So stop and think, voters. Can we choose a liberating vision over an accommodating one? Is a vote for Hillary Clinton — in other words, for the “same old same old, only more so” — one you will be proud of in the years ahead? Or will only a vote for Bernie Sanders meet that high standard?

David Hoffman is a D.C.-based freelance writer.

  • Peter Rosenstein

    “Bernie’s supporters average $27 in contributions while just last week in California Hillary’s backers in the Hollywood elite ponied up $353,000 each in an exclusive fundraiser symbolic of where her instincts take her”-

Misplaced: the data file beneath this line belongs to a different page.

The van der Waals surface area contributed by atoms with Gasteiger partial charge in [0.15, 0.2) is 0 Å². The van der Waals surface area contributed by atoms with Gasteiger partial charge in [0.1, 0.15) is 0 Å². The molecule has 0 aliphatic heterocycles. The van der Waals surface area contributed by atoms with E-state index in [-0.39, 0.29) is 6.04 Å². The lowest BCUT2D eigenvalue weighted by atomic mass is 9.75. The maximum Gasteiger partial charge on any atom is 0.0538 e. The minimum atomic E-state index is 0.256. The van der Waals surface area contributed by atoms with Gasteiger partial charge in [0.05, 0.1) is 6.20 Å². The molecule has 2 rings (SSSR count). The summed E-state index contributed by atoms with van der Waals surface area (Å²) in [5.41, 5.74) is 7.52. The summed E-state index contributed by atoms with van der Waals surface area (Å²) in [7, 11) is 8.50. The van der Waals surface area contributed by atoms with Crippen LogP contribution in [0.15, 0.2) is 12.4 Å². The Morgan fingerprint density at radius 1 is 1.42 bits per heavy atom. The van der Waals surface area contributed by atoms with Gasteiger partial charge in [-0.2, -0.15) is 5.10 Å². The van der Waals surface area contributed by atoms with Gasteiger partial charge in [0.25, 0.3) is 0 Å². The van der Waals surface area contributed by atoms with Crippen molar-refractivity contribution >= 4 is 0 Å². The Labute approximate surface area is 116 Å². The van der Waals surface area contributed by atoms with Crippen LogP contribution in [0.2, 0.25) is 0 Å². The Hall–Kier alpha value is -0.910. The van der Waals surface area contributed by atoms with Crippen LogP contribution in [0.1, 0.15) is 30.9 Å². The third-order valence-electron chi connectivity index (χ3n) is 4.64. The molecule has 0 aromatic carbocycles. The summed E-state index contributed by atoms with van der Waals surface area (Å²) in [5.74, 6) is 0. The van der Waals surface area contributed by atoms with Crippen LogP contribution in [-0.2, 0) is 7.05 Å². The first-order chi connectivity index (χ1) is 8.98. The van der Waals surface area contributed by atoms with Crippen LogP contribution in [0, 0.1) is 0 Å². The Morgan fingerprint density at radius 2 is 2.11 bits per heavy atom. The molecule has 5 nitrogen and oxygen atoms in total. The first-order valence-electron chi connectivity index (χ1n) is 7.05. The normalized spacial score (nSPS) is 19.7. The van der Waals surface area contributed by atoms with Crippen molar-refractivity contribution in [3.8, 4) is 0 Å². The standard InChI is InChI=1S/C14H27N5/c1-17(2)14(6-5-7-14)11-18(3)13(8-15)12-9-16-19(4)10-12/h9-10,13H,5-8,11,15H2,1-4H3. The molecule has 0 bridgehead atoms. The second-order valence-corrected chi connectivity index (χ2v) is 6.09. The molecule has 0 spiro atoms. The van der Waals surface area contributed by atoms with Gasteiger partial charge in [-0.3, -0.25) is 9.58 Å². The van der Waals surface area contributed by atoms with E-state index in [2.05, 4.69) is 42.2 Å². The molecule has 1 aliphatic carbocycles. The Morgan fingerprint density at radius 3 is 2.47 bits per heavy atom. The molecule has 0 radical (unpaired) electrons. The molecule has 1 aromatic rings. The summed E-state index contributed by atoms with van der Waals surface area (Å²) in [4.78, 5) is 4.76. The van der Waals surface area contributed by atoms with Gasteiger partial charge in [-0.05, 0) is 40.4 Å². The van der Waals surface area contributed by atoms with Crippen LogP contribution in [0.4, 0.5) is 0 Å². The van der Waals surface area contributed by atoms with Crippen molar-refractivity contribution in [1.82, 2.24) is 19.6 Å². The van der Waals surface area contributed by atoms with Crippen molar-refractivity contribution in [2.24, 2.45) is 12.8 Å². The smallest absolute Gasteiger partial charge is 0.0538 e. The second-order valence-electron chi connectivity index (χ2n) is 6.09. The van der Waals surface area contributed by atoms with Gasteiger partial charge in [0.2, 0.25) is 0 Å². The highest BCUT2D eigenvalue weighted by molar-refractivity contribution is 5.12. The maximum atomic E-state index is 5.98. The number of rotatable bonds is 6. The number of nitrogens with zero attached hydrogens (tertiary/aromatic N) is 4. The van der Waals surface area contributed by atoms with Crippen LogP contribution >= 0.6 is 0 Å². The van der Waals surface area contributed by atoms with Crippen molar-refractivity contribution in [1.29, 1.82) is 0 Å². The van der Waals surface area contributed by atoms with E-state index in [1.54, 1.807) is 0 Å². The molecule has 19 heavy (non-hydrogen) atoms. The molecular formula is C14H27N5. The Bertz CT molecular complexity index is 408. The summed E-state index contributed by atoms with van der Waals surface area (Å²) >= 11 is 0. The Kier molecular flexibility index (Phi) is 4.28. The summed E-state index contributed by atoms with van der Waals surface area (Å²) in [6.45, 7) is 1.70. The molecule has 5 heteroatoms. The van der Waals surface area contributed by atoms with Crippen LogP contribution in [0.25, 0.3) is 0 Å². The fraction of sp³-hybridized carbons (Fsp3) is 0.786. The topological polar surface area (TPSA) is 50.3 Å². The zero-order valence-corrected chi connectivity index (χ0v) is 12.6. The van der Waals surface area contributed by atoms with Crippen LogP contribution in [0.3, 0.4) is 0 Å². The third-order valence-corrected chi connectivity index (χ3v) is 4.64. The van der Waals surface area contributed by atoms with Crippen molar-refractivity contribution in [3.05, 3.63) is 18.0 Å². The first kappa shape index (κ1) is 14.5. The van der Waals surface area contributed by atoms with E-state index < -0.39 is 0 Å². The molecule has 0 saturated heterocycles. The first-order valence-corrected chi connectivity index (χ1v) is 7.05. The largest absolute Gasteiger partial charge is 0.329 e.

This is a typical half truth from the Sanders campaign and not necessary to get a vote for Sanders. As the FEC has shown many of those small $27 donors have given again and again and now many have passed the limit of $2,700 allowable and that hasn’t been reported accurately. Then as to the fundraiser that Hillary did with George Clooney -as Clooney explained accurately on Meet the Press- that wasn’t fundraising for Hillary’s campaign but for the Democratic Party and State Parties to help elect democrats up and down the ticket. To change the Congress to make it possible to pass more progressive legislation and to ensure a Democratic Senate to enable a progressive Supreme Court Justice to be confirmed. That money will benefit whoever the candidate of the Party is even if it is Sanders. Then he misstates Bernie’s positions on marriage-equality which he was against in Vermont and forgets on DOMA Bernie wasn’t against it on the basis of LGBT rights but simply said it should be up to the sates and said it was a states rights issue. The good thing is that now both Bernie and Hillary have great positions on LGBT civil and human rights.